In an article over at Polygon about online bully and harassment, these two paragraphs leapt out enough to have Greg “Ghostcrawler” Steet jump on them. The two paragraphs:
"It’s important to listen to fans about what’s important to them, but
it’s equally important to listen to people who are not currently
gamers about why they aren’t playing. Hardcore gamers want a product
that is made specifically for them and is actively unfriendly to
anyone new. They will beg and bully to get this product and then
praise and wax nostalgic over any game that lives up to their
standards even if the company that made it went bankrupt. They don’t
care about keeping companies in business or artists employed. Their
only job as fans is to say what pleases them, and it would be foolish
to expect them to think beyond that. But to cater to those desires
without thinking about how to bring new audiences in and make them
comfortable will ultimately result in a stagnant and money-losing
“I could go on and on about this, but I’m just going to consider one
example: the word ‘noob.’ If you decide to take up almost any other
hobby in the world, you can find beginning classes teaching you how to
do it. If you want to knit, you can go to a yarn store and meet fellow
knitters who will help you get the basics. If you want to play
basketball, you can join a rec center or community league at a
beginner level. And generally, the people already involved in those
hobbies are thrilled to have someone with whom they can share their
passion. But if you want to get started as a gamer, you get told, ‘go
home noob,’ because people in this hobby hate newcomers so much they
turned the word itself into an insult. How are we supposed to thrive
as an industry if we are actively hostile to growing our audience?”
Ghostcrawler went on the record and responded:
The bit about hardcore players not always caring about the long term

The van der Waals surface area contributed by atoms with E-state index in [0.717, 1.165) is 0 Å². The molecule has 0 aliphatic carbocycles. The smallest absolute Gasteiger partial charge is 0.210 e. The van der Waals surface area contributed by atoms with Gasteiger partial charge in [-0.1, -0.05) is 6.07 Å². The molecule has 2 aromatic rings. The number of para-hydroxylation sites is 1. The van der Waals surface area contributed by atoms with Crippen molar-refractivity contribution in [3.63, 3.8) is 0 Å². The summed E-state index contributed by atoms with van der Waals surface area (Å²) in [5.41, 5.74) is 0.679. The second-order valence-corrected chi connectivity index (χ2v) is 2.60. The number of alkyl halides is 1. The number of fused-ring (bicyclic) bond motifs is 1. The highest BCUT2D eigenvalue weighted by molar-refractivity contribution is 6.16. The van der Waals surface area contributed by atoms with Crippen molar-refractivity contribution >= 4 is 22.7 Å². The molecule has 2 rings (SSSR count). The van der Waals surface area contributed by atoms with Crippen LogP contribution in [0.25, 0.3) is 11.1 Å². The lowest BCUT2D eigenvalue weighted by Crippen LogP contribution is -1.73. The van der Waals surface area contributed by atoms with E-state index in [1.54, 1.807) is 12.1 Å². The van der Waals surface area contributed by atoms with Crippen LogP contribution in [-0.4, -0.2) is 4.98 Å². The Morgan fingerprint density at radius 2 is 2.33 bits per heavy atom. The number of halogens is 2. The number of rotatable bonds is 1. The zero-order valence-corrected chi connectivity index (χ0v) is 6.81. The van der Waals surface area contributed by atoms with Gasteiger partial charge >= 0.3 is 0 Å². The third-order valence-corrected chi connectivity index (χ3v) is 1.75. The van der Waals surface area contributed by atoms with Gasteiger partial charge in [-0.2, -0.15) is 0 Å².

interests of the game is spot on.
If you didn’t get it, allow me to paraphrase.
The article author, along with Ghostcrawler, assert that hardcore players want uber-hard games, and the exclusivity to kick amateurs to the curb, but have little concern for the long-term business plan that is a game company. They want stuff that is hard, keeps the casuals (the noobs) out, and they couldn’t care less if it meant the eventual downfall of the company in the process.
By saying this, Ghostcrawler is implying that the changes he’s made over the years has been to broaden the appeal of World of Warcraft, thereby introducing new elements like a flatter difficulty curve to appeal to far more people. Long-term, this is fiscally sound, as (in theory) bringing new players in keeps Blizzard afloat. Here are my responses:
I’d more or less agree with the sentiment of hardcores not caring about the long-term business plan. However, that’s a poor excuse to justify what he’s done to the game as a result.
You can broaden the appeal of the game by flattening the difficulty curve and still allow players a degree of exclusivity. I don’t need to detail it out because it’s already been detailed out in Wrath of the Lich King. It was their most successful expansion to date. Blizzard enjoyed the highest number of subscribers during that expansion. I argued, and will continue to argue, that they struck the right balance with Wrath, and while it may not have made too many hardcore raiders happy, it kept the line clearly defined and many, many raiding guilds enjoyed success in there.
I probably don’t speak for the masses. When I speak for the hardcore, I’m of the few that actually does consider Blizzard’s side, the long-term game plan, the business value that can turned around, and made viable over a long period of time. To me, investing in the casuals was never the right long-term move. GC and company should have known that going in. Yes, you’ll boost your numbers in the short term, but in the long term, they go away…because they are casuals.
Likewise, when I speak for the casuals, I think they often give me a lot of excuses like “We don’t have the time or patience to put up with all of the drama necessary with 25s!” And to that I say,
…well, I made it work. With a wife, two kids, and a career. How little effort do you actually care to put in?